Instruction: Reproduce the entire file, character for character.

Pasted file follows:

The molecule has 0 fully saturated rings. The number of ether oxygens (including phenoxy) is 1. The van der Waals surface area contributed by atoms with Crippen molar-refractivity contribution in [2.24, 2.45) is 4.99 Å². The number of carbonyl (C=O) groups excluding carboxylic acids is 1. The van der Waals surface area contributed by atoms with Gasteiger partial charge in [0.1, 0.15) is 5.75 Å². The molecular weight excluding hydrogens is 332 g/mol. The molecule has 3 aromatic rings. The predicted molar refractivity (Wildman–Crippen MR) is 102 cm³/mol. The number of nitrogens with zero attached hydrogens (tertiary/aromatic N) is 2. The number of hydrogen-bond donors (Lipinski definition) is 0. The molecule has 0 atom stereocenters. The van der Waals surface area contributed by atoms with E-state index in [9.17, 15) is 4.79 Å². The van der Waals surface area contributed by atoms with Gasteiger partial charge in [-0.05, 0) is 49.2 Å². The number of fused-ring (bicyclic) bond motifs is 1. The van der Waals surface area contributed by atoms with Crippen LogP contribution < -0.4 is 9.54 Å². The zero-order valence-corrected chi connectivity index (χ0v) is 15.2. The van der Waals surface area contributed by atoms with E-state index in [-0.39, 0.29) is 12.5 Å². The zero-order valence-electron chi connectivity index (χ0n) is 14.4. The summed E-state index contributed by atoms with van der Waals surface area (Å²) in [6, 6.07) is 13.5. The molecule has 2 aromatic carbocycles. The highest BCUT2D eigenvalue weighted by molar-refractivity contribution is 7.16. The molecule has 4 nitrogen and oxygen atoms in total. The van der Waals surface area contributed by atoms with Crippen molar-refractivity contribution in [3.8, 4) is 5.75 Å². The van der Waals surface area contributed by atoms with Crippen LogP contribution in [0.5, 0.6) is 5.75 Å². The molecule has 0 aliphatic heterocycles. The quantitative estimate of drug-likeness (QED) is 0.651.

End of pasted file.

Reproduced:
The molecule has 0 fully saturated rings. The number of ether oxygens (including phenoxy) is 1. The van der Waals surface area contributed by atoms with Crippen molar-refractivity contribution in [2.24, 2.45) is 4.99 Å². The number of carbonyl (C=O) groups excluding carboxylic acids is 1. The van der Waals surface area contributed by atoms with Gasteiger partial charge in [0.1, 0.15) is 5.75 Å². The molecular weight excluding hydrogens is 332 g/mol. The molecule has 3 aromatic rings. The predicted molar refractivity (Wildman–Crippen MR) is 102 cm³/mol. The number of nitrogens with zero attached hydrogens (tertiary/aromatic N) is 2. The number of hydrogen-bond donors (Lipinski definition) is 0. The molecule has 0 atom stereocenters. The van der Waals surface area contributed by atoms with E-state index in [9.17, 15) is 4.79 Å². The van der Waals surface area contributed by atoms with Gasteiger partial charge in [-0.05, 0) is 49.2 Å². The number of fused-ring (bicyclic) bond motifs is 1. The van der Waals surface area contributed by atoms with Crippen LogP contribution < -0.4 is 9.54 Å². The zero-order valence-corrected chi connectivity index (χ0v) is 15.2. The van der Waals surface area contributed by atoms with E-state index in [-0.39, 0.29) is 12.5 Å². The zero-order valence-electron chi connectivity index (χ0n) is 14.4. The summed E-state index contributed by atoms with van der Waals surface area (Å²) in [6, 6.07) is 13.5. The molecule has 2 aromatic carbocycles. The highest BCUT2D eigenvalue weighted by molar-refractivity contribution is 7.16. The molecule has 4 nitrogen and oxygen atoms in total. The van der Waals surface area contributed by atoms with Crippen molar-refractivity contribution in [3.8, 4) is 5.75 Å². The van der Waals surface area contributed by atoms with Crippen LogP contribution in [0.5, 0.6) is 5.75 Å². The molecule has 0 aliphatic heterocycles. The quantitative estimate of drug-likeness (QED) is 0.651.